band of wayfarers as he beetles off to the bookstore ... I wave back ...
as does the, somewhat, older woman beside me ... I'm all alone, now,
she whispers, in breathy sadness ... I hate it, she adds, matter-of-factly


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On a personal note, I am truly honored to have one of my poems 'passersby' included in Issue 27 of StepAway Magazine - an Award Winning online English literary journal.  The Magazine showcases flâneur poetry and flash fiction about walking in an urban environment, from cities all around the world.  

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photo (photo edited): oasis bench - W. Bourke

© 2018 Wendy Bourke

25 comments:

  1. Very poignant poem, Wendy. I often look at people who are sitting on the benches at the malls. I do think some of them are people who come to these places because they have no one in their life to relate to & at least this gets them out with people. I guess these benches serve good purposes really. I will look with even more empathy now after reading your poem. Kind of sad when life moves in this direction, but then again hopefully there is some joy.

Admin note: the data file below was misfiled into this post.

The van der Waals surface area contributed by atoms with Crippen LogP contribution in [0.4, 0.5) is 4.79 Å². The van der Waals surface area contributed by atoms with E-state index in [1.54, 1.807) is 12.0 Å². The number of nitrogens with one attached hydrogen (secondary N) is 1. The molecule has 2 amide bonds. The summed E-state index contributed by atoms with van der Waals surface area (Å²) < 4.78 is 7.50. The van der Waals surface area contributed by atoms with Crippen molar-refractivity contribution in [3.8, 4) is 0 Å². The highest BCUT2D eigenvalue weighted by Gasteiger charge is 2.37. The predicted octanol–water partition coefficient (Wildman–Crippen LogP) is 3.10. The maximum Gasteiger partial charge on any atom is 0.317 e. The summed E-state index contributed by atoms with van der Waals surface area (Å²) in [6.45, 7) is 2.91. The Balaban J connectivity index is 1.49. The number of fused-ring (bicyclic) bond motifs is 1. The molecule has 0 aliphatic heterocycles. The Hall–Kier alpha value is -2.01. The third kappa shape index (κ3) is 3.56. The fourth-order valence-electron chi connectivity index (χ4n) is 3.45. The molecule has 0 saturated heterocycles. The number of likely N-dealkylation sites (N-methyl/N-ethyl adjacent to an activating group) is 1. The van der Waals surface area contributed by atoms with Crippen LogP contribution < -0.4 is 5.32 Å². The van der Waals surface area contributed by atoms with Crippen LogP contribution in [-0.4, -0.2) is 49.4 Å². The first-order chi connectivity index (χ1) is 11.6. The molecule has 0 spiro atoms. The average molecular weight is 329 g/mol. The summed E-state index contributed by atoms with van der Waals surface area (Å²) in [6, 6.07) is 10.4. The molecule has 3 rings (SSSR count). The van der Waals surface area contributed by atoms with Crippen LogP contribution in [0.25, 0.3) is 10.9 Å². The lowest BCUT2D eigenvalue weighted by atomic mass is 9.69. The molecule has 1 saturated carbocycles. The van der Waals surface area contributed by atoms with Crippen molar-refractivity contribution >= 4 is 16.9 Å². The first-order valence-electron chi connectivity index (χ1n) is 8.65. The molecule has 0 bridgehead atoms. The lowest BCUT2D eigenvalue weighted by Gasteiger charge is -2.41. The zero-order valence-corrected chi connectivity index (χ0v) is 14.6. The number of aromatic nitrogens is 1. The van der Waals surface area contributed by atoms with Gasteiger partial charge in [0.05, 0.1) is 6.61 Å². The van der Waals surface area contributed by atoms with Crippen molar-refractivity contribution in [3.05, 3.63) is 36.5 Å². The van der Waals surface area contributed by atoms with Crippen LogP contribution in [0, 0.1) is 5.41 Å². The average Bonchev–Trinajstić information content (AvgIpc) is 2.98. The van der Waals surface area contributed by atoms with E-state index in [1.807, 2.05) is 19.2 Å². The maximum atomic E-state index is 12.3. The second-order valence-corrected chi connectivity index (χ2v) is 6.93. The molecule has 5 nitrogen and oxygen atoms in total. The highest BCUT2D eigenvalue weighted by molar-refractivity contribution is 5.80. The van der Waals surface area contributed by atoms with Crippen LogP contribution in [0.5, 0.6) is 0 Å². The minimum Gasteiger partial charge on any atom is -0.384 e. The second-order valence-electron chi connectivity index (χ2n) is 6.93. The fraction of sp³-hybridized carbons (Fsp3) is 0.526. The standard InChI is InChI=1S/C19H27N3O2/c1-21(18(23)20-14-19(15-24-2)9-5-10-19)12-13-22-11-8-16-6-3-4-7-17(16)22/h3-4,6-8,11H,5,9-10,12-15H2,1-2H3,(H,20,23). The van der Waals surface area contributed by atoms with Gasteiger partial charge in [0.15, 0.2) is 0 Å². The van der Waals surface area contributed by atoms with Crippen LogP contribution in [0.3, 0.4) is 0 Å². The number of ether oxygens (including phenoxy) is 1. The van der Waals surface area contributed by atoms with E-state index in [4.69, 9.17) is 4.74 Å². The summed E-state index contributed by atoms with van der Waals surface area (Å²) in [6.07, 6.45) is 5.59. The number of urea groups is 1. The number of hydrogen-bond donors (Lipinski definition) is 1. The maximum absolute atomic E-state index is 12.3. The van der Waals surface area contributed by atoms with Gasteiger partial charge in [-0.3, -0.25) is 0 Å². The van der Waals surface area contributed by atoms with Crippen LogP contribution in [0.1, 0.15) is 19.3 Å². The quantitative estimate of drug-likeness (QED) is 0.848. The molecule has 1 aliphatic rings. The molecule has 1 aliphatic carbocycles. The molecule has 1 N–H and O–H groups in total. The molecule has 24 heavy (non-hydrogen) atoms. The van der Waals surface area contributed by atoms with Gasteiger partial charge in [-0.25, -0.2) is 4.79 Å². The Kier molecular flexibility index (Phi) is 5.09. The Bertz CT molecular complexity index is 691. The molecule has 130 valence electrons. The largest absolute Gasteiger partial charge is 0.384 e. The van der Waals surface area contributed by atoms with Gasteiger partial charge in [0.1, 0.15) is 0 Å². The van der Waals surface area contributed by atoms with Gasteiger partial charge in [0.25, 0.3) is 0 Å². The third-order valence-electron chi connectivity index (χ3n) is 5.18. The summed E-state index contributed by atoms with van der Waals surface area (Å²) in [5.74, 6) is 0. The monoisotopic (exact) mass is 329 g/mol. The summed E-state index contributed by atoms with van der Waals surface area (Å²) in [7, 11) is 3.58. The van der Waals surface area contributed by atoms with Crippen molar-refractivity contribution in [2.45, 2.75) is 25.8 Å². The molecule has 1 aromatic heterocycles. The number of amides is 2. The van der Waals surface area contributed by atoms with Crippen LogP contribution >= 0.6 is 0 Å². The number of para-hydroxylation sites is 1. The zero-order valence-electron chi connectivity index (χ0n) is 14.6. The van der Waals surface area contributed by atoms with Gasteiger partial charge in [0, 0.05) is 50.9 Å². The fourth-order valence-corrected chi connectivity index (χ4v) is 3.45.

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  2. She must have envied you having your husband, remembering better days. Very poignant.

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  3. P.s. i love your husband's cheeriness and thoughtfulness.

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  4. This is so real Wendy... the experience comes across strong and personal...wonderfully written...loved it.